As every punter knows, even impeccable lineage and short odds can't guarantee success at the Epsom Derby. According to DJ Taylor's novel, it was ever thus. In a Victorian melodrama surrounding a clever betting sting, Taylor portrays a society in the midst of preparing itself for a new kind of front-runner.
When down-at-heel Lincolnshire farmer, Mr Davenant, acquires a lithe black horse called Tiberius, he doesn't realise he's bagged a winner. Eager to exploit the squire's good fortune in time for Derby day are two London ne'er-do-wells: Mr Happerton, a wearer of top-boots and "equine pins", and his ill-favoured associate, Captain Raff, habitué of the newly established Blue Riband Club where much of the plot is hatched.
A long time champion of the 19th-century novel and biographer of Thackeray, Taylor is at ease with Victorianese – resurrecting the ghosts of classics past while making the territory his own. He's fictionalised this period before, and readers of his earlier mystery Kept will welcome the return of Captain McTurk of Scotland Yard, a stolid detective who sniffs out chicanery at every turn.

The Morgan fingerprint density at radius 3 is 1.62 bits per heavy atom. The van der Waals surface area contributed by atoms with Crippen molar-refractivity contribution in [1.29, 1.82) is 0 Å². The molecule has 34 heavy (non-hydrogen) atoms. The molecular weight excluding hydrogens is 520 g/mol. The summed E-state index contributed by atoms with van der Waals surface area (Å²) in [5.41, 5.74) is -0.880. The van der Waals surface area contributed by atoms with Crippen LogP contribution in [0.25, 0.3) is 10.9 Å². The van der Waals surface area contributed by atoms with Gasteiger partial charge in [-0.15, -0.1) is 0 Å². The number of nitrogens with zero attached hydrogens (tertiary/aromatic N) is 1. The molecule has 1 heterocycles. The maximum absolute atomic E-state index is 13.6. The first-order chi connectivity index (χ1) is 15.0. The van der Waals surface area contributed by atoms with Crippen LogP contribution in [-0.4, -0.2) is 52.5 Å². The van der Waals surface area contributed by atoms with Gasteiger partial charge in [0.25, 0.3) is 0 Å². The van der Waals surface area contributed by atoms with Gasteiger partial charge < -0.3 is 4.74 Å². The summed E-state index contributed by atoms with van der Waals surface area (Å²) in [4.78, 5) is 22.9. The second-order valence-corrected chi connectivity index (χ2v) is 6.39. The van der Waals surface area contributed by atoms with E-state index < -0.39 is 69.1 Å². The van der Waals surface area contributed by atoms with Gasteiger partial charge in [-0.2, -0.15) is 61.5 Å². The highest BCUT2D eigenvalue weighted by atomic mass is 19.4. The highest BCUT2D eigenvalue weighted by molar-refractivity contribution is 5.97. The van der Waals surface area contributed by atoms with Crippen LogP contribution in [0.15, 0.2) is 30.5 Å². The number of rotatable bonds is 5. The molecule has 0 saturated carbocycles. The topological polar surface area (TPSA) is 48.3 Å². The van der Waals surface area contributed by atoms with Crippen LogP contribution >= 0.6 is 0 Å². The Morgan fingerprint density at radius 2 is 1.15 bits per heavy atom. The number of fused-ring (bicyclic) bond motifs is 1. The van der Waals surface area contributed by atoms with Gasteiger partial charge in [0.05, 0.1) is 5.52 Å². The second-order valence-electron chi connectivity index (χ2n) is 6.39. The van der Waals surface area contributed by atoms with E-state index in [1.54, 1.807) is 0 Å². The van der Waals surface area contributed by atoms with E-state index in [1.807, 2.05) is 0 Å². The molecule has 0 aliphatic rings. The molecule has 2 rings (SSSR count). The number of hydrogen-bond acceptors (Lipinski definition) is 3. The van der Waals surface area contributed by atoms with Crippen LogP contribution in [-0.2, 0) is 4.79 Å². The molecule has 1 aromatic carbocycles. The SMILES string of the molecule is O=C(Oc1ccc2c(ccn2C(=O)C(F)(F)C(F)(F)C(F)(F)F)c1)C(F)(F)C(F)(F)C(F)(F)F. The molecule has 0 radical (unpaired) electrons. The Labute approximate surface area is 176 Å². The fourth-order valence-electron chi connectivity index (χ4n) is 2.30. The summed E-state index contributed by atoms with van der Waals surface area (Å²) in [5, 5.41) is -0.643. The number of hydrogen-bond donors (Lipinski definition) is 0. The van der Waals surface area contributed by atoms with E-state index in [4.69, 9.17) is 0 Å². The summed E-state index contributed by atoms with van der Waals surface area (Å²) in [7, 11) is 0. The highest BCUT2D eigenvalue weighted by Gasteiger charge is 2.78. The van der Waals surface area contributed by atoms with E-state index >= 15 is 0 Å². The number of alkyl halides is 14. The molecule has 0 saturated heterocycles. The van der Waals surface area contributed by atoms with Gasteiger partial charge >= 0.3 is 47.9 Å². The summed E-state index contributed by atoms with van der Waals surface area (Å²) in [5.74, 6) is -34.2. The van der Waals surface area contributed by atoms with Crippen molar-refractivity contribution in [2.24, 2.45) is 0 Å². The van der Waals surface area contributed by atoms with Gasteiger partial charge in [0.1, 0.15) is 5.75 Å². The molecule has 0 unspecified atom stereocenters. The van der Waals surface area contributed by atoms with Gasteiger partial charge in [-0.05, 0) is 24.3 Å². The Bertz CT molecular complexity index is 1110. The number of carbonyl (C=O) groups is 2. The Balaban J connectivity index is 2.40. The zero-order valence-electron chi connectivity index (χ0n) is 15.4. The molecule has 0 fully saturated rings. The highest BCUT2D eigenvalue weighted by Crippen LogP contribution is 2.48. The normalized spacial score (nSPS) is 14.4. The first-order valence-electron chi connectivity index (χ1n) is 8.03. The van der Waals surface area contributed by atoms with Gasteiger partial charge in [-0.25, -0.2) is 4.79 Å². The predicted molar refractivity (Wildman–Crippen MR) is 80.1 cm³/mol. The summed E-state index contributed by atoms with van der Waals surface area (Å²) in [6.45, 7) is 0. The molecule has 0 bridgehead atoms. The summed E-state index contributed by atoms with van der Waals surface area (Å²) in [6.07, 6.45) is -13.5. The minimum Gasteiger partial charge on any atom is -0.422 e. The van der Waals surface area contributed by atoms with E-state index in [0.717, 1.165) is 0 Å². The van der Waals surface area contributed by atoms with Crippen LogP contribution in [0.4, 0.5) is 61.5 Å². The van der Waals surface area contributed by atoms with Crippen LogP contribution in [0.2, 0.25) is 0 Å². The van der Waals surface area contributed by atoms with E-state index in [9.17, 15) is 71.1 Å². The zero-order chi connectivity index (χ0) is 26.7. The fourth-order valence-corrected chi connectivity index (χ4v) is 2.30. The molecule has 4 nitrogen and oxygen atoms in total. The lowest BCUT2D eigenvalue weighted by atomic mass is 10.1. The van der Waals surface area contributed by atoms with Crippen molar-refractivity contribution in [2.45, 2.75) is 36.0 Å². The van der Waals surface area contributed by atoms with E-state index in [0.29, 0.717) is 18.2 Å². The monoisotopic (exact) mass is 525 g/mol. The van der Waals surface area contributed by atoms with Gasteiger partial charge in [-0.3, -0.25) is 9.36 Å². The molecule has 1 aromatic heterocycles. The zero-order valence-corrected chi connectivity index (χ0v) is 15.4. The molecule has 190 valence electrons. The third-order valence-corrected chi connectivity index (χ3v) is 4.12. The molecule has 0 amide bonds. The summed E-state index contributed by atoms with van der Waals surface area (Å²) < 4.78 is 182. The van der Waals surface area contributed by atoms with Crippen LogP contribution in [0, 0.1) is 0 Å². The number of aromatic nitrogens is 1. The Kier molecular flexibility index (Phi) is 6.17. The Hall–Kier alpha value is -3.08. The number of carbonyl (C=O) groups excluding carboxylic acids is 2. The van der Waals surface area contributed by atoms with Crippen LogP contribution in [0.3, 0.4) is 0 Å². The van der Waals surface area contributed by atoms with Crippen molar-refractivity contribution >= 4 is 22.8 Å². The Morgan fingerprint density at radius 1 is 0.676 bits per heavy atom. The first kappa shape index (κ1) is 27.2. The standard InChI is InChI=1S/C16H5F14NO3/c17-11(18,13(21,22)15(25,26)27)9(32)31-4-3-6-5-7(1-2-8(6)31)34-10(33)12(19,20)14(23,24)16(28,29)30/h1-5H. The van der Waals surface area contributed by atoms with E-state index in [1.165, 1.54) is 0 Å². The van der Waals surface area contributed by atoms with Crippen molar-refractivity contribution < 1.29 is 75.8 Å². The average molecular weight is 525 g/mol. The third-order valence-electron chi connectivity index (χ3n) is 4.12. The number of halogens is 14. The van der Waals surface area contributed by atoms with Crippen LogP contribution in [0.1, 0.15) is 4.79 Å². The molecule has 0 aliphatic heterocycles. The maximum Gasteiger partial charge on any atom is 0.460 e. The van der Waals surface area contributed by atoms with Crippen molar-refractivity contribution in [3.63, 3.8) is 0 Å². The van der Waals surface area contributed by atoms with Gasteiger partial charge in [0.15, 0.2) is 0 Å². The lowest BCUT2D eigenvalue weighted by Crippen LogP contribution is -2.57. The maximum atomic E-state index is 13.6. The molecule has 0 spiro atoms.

While the action may be largely set in the drawing rooms of genteel Pimlico and smart Belgravia, it's Taylor's depiction of Davenant's estate that lingers. A "Gothick" mansion surrounded by "mouldering piles of beet and turnip", Scroop Hall is a dismal establishment where the wind whistles through the frames sounding "uncannily like a human voice". It's also home to Davenant's daughter, Evie, a pale girl with a quivering head whose red eyes remind her father of a rat's.
When Derby day finally dawns and the plotters assemble, Taylor gives us (and McTurk) a run of our money. Drawing inspiration from William Frith's 1858 Derby Day canvas, the race course is captured in arresting painterly detail - "the sway and eddy of fifty thousand shoulders, the flashes of light as the sun catches on the raised opera glasses in the grandstand".
This is a fictional world in which daughters are ready to bump off their fathers, husbands to exploit their wives, and everyone is happy to chance their assets on the wheel of fortune. It's a novel that will keep you gripped until the very last furlong.